Hill: withholding knowledge is withholding lifesaving care.

Growing up, my father worked as an EMT and then later as an ER nurse. One of my most vivid memories from childhood was my father going to provide emergency care to a gunshot wound survivor at the Woodman’s grocery. We were just buying groceries, having a regular day, and this guy needed lifesaving care. This sent the message to me as a kid that, if you have the expertise and commitment to your discipline, you will use it when your community needs you to.

In sociology, obviously we are not trained in emergency medical care. However, we are trained in understanding social theory and data. In a very different respect than healthcare, social science education is lifesaving. A competent understanding of sociology, history, economics, anthropology, epidemiology, political science, and others, is key to a higher quality-of-life for individuals, families, and communities.

We live in an era where people trust what they are comfortable trusting, rather than what the data tell us is true or not. “You have your facts, I have mine.” People believe the election was rigged, despite reports this past week indicating that this was actually a really airtight and secure election. They believe that masks don’t work, vaccines don’t work, the COVID-19 numbers are fake, that immigration is responsible for job loss, and other falsehoods which we know to be untrue based on data. Sometimes, it’s data I’ve personally seen researched.

The job of researching and making reports and educating is not very loud or sexy work. It’s a lot of sitting at a computer getting migraines and wrist problems, grading, and crunching numbers. It’s not pundits yelling at each other on TV or Alex Jones selling us creams or whatever. But it is, and I cannot stress this enough, absolutely vital to our well-being as a society, that people understand how society works.

Counties which went Trump this past election are responsible for less than a third of this country’s economic production. As someone who lives in Delaware County, which has seen economic shrinkage over the past several decades due to manufacturing job loss, I am unfortunately not surprised. This tells me two things. First, that it’s a myth that far-right policies are here to economically benefit us here in communities like Muncie. What, exactly, has been done for us in the past four years, if we are still reporting poor economic production? Second, and most important: it is imperative that places like Muncie have excellent social science education, so that people will learn how we can best advocate for ourselves.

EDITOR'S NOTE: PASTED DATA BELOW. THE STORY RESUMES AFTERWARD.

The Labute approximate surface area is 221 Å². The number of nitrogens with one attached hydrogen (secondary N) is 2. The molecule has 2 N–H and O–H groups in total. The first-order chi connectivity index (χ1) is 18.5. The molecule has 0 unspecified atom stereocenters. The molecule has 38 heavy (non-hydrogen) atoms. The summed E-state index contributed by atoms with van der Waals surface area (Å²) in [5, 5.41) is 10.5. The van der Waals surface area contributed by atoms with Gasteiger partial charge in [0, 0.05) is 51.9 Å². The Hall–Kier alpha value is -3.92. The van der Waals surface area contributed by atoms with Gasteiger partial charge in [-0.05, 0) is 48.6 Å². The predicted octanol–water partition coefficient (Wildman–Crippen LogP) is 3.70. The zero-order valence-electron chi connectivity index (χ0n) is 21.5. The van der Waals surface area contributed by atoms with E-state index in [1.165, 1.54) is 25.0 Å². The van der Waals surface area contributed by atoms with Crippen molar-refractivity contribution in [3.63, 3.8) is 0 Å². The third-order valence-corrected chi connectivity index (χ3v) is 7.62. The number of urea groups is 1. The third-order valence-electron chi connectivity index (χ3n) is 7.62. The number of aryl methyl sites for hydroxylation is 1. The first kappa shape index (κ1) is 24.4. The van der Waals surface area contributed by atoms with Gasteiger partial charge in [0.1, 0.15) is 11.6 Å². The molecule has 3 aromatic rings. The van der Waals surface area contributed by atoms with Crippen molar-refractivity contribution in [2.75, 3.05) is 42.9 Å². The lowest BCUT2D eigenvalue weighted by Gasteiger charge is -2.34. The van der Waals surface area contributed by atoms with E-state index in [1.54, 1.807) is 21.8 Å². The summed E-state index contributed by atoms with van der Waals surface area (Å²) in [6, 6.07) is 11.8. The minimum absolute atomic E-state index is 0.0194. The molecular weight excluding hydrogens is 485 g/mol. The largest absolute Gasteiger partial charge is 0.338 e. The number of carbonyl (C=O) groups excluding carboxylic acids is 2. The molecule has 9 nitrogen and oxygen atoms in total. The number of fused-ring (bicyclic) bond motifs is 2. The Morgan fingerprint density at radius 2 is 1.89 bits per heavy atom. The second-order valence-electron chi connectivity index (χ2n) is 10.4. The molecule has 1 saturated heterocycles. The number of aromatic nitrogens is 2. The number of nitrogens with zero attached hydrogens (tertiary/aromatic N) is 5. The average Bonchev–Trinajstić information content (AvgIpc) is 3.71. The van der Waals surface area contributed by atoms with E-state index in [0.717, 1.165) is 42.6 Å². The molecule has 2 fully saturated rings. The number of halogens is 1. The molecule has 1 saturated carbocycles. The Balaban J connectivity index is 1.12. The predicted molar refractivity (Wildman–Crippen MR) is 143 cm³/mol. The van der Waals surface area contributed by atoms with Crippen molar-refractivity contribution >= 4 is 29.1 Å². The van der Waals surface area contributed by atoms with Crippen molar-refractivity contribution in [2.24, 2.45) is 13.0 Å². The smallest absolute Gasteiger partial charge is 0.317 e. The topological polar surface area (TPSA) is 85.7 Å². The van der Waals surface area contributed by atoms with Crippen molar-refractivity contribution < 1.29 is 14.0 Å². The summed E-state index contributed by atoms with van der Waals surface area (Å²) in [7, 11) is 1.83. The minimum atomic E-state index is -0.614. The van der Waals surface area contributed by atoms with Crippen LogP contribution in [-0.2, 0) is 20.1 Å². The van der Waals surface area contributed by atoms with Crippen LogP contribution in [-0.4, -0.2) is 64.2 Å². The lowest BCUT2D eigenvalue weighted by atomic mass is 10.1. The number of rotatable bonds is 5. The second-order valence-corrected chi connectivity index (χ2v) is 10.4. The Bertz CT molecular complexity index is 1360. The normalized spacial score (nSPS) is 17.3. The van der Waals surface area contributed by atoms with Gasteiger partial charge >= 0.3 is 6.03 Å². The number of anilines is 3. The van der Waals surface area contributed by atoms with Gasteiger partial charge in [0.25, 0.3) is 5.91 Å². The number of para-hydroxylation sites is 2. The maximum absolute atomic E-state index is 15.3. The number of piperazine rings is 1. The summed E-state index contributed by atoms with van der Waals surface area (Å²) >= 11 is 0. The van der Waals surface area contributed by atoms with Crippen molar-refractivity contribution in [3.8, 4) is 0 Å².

This is why you will never, ever hear me say any of the following phrases when talking to people online or in the community:

“This is too much emotional labor for me.”

“Ugh, I don’t have the spoons for this.”

“Here’s my CashApp, you can pay me if you want me to keep educating you.”

Quite frankly, I’m sick of hearing people who understand theory and data say this to people. That’s not what I’m here for, and that’s not how my parents raised me. I was taught growing up that if someone needs lifesaving care, and you have the capacity to deliver it, then you fucking deliver it. I don’t know how to treat a gunshot wound, but I am learning how to help people learn about the greater society they occupy, and that is lifesaving care.

When someone asks you to engage with them in discussion about society, they might be looking for lifesaving care. They might not even realize they need it. And if they hear “Ugh, fuck you, pay me”, y’know where they’re gonna go find that lifesaving care? Parler. Breitbart. Fox News. Trump’s Twitter account. QAnon. And then it’s gonna be too late. Maybe they’ve already been on those sources and they need someone to undo the damage it’s caused.

I’m not saying that someone who is conservative is wrong and needs fixed. Not at all. I’m saying if your thoughts on society are based on bad information, and I have good information, then it’s my job to provide that. You can be conservative. You can support conservative policies. There is nothing “conservative” about believing that masks don’t work, and that COVID-19 is a myth, and immigrants come to commit crimes and simultaneously be unemployed and job-stealing. It’s just incorrect. There’s an obvious difference between the GOP now and the GOP when I was in high school, and social scientists need to adjust our behavior to accommodate for that, not alienate people further into believing falsehoods.

Not to mention: I hear plenty of people on the left buying into QAnon conspiracy theories and vaccine skepticism, too. False information is nonpartisan, and repugnant across the board.

This asinine narrative shift I’ve seen in the last, like, five years or so, where it’s just socially acceptable for people to be like “Ugh, this is so much emotional labor” when asked to explain how social theory or data work… it’s embarrassing. It solves nothing. And it reinforces longstanding stereotypes that people who have access to this information are elitist pricks who just don’t want to engage with anyone “beneath” them.

For the past several years, I’ve been watching communities like mine suffer with a gunshot wound… and the only people who talk about wanting to help us, are the ones who shot us in the first place.

Please think about this the next time you “demand” praise or money or whatever for your “emotional labor”.

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